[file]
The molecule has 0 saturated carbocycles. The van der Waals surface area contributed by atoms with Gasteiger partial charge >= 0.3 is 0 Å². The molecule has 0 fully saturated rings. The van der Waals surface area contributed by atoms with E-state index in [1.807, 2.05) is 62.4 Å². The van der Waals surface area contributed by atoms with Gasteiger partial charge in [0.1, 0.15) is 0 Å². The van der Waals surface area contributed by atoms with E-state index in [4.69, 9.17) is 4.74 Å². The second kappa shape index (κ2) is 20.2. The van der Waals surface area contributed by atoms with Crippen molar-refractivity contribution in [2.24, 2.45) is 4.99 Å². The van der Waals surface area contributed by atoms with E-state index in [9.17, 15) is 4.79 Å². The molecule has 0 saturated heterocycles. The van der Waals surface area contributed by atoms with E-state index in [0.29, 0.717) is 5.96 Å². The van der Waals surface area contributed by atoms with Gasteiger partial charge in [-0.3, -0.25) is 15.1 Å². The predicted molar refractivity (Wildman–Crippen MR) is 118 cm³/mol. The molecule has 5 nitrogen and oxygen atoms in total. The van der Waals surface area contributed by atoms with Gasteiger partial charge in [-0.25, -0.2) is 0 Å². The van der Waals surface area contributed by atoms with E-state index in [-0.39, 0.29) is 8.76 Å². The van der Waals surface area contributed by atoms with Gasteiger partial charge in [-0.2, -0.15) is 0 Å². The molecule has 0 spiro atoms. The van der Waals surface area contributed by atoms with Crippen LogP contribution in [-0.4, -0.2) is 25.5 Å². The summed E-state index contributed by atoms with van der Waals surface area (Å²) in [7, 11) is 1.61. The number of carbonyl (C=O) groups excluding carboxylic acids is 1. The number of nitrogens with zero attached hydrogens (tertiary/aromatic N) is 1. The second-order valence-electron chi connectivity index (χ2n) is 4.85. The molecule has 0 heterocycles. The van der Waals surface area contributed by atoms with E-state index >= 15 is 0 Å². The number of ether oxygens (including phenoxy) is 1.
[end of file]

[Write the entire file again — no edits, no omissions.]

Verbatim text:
The molecule has 0 saturated carbocycles. The van der Waals surface area contributed by atoms with Gasteiger partial charge >= 0.3 is 0 Å². The molecule has 0 fully saturated rings. The van der Waals surface area contributed by atoms with E-state index in [1.807, 2.05) is 62.4 Å². The van der Waals surface area contributed by atoms with Gasteiger partial charge in [0.1, 0.15) is 0 Å². The van der Waals surface area contributed by atoms with E-state index in [4.69, 9.17) is 4.74 Å². The second kappa shape index (κ2) is 20.2. The van der Waals surface area contributed by atoms with Crippen molar-refractivity contribution in [2.24, 2.45) is 4.99 Å². The van der Waals surface area contributed by atoms with E-state index in [9.17, 15) is 4.79 Å². The molecule has 0 saturated heterocycles. The van der Waals surface area contributed by atoms with E-state index in [0.29, 0.717) is 5.96 Å². The van der Waals surface area contributed by atoms with Gasteiger partial charge in [-0.3, -0.25) is 15.1 Å². The predicted molar refractivity (Wildman–Crippen MR) is 118 cm³/mol. The molecule has 5 nitrogen and oxygen atoms in total. The van der Waals surface area contributed by atoms with Gasteiger partial charge in [-0.25, -0.2) is 0 Å². The van der Waals surface area contributed by atoms with E-state index in [-0.39, 0.29) is 8.76 Å². The van der Waals surface area contributed by atoms with Gasteiger partial charge in [-0.2, -0.15) is 0 Å². The molecule has 0 spiro atoms. The van der Waals surface area contributed by atoms with Crippen LogP contribution in [-0.4, -0.2) is 25.5 Å². The summed E-state index contributed by atoms with van der Waals surface area (Å²) in [7, 11) is 1.61. The number of carbonyl (C=O) groups excluding carboxylic acids is 1. The number of nitrogens with zero attached hydrogens (tertiary/aromatic N) is 1. The second-order valence-electron chi connectivity index (χ2n) is 4.85. The molecule has 0 heterocycles. The van der Waals surface area contributed by atoms with E-state index >= 15 is 0 Å². The number of ether oxygens (including phenoxy) is 1.